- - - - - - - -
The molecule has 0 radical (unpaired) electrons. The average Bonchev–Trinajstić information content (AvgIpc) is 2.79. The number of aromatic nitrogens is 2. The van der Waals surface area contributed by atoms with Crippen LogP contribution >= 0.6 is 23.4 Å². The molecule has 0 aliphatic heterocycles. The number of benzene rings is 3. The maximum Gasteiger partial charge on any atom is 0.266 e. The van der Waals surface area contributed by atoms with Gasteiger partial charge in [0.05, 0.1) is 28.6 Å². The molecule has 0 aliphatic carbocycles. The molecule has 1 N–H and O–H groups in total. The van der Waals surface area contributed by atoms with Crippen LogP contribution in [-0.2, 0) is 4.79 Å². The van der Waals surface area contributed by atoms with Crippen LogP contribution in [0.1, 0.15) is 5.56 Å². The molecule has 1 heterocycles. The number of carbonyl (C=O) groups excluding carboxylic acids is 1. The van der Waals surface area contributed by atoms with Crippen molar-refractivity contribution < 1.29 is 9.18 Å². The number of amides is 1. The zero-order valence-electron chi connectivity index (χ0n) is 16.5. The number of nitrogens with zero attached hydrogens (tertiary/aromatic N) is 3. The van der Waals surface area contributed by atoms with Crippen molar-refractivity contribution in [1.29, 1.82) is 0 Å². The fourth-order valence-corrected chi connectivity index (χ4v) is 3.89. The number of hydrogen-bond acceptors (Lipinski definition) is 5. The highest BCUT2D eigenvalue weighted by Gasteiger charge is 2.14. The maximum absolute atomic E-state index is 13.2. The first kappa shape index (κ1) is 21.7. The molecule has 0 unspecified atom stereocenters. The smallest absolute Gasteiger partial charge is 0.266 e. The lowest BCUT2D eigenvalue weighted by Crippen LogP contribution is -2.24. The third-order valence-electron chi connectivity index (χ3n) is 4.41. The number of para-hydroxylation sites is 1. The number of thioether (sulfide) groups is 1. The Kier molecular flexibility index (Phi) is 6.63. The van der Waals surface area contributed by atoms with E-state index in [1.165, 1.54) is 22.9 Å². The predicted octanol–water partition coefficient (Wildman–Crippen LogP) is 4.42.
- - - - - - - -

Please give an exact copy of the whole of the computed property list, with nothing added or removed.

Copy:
The molecule has 0 radical (unpaired) electrons. The average Bonchev–Trinajstić information content (AvgIpc) is 2.79. The number of aromatic nitrogens is 2. The van der Waals surface area contributed by atoms with Crippen LogP contribution >= 0.6 is 23.4 Å². The molecule has 0 aliphatic heterocycles. The number of benzene rings is 3. The maximum Gasteiger partial charge on any atom is 0.266 e. The van der Waals surface area contributed by atoms with Gasteiger partial charge in [0.05, 0.1) is 28.6 Å². The molecule has 0 aliphatic carbocycles. The molecule has 1 N–H and O–H groups in total. The van der Waals surface area contributed by atoms with Crippen LogP contribution in [-0.2, 0) is 4.79 Å². The van der Waals surface area contributed by atoms with Crippen LogP contribution in [0.1, 0.15) is 5.56 Å². The molecule has 1 heterocycles. The number of carbonyl (C=O) groups excluding carboxylic acids is 1. The van der Waals surface area contributed by atoms with Crippen molar-refractivity contribution < 1.29 is 9.18 Å². The number of amides is 1. The zero-order valence-electron chi connectivity index (χ0n) is 16.5. The number of nitrogens with zero attached hydrogens (tertiary/aromatic N) is 3. The van der Waals surface area contributed by atoms with Crippen molar-refractivity contribution in [1.29, 1.82) is 0 Å². The fourth-order valence-corrected chi connectivity index (χ4v) is 3.89. The number of hydrogen-bond acceptors (Lipinski definition) is 5. The highest BCUT2D eigenvalue weighted by Gasteiger charge is 2.14. The maximum absolute atomic E-state index is 13.2. The first kappa shape index (κ1) is 21.7. The molecule has 0 unspecified atom stereocenters. The smallest absolute Gasteiger partial charge is 0.266 e. The lowest BCUT2D eigenvalue weighted by Crippen LogP contribution is -2.24. The third-order valence-electron chi connectivity index (χ3n) is 4.41. The number of para-hydroxylation sites is 1. The number of thioether (sulfide) groups is 1. The Kier molecular flexibility index (Phi) is 6.63. The van der Waals surface area contributed by atoms with E-state index in [1.165, 1.54) is 22.9 Å². The predicted octanol–water partition coefficient (Wildman–Crippen LogP) is 4.42.